Hugh Jackman Was Opposed to the Ending of ‘Logan’

Matthew Loffhagen
(Photo: Twentieth Century Fox)

Caution: the following article contains major spoilers for Logan, so if you haven’t seen the movie, go watch it, then come back and read this.

Ready? Okay, here we go.

Logan is a pretty perfect cowboy movie.

From its tone, to its setting, this is a harsh, dry film about a lonely old warrior who’s nearing the end of his adventuring days, but who has a heroic mission to fulfil.

There’s only two ways this kind of story can end – either Logan rides off triumphantly into the sunset, or he ends up riddled with bullets, going out in a blaze of glory.

Of course, director James Mangold went for the latter of these two, with the powerful image of a cross turned sideways to mark Wolverine’s final resting place with an X. Because this is an X-Men movie, and that means as many gratuitous X references as possible.

Source: Twentieth Century Fox

According to Hugh Jackman, though, while Mangold was uncompromising on the ending of the movie, the star of the film originally opposed killing off Logan, instead wanting an open ending that left more to the imagination and teased the character’s continuing adventures.

In an interview with Yahoo Movies, Jackman stated that he wanted to end Logan with his character surviving on, as in Clint Eastwood’s Unforgiven, forced to carry the weight of his sins with him.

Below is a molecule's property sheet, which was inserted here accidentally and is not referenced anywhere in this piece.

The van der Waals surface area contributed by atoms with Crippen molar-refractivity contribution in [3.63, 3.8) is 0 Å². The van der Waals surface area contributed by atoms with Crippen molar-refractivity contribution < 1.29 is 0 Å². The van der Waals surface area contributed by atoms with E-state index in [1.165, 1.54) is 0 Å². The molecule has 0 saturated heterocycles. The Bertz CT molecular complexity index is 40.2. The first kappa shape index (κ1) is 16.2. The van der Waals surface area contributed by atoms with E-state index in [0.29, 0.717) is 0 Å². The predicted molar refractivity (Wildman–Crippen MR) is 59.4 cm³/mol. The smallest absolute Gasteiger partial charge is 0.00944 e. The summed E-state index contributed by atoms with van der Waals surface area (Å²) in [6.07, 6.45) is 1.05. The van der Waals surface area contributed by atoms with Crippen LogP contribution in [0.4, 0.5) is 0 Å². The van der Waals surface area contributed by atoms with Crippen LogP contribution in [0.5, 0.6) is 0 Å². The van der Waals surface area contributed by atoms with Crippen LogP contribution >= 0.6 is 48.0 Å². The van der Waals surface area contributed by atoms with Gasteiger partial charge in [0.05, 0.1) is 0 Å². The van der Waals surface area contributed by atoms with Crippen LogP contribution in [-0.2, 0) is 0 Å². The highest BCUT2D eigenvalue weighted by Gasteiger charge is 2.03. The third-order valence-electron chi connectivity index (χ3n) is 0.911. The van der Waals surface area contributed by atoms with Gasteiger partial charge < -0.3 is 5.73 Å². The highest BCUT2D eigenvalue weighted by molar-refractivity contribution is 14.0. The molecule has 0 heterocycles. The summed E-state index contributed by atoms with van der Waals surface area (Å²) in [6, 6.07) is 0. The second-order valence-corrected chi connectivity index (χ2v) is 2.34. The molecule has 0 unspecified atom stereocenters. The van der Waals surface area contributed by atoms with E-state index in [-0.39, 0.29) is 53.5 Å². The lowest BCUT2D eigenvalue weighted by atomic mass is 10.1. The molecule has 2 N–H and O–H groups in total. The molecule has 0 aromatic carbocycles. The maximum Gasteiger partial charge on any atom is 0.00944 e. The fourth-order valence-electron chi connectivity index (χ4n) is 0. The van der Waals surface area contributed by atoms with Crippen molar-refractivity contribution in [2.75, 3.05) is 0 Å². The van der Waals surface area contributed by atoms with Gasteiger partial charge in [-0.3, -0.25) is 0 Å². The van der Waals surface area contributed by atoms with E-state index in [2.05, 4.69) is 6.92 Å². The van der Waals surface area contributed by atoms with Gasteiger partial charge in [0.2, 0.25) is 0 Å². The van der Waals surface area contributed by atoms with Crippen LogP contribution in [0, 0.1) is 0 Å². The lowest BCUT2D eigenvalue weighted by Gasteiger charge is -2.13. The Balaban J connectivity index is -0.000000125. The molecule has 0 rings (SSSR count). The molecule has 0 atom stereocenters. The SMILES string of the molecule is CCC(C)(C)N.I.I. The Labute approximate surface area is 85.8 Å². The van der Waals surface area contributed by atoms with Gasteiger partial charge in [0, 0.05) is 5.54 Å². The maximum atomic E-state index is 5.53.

Ultimately, though, Jackman was persuaded to take another approach:

“It was always floated that Logan would possibly die. I said, ‘Let’s be open, because it may be more powerful for him not to die… James was always certain of that ending, and he was right. Unlike a human character, what’s most poignant for someone who is thought to be indestructible is him dying while saying, ‘This is what it feels like.’”

It's a good thing that Jackman finally relented on this ending, because it certainly does provide the most emotional end possible for such an iconic character.

This conclusion ties up Wolverine’s story wonderfully, and makes for an incredibly moving piece of cinema.

While seeing Logan ride off into the sunset would have been cool, Mangold’s far more final conclusion was definitely the best way to go.

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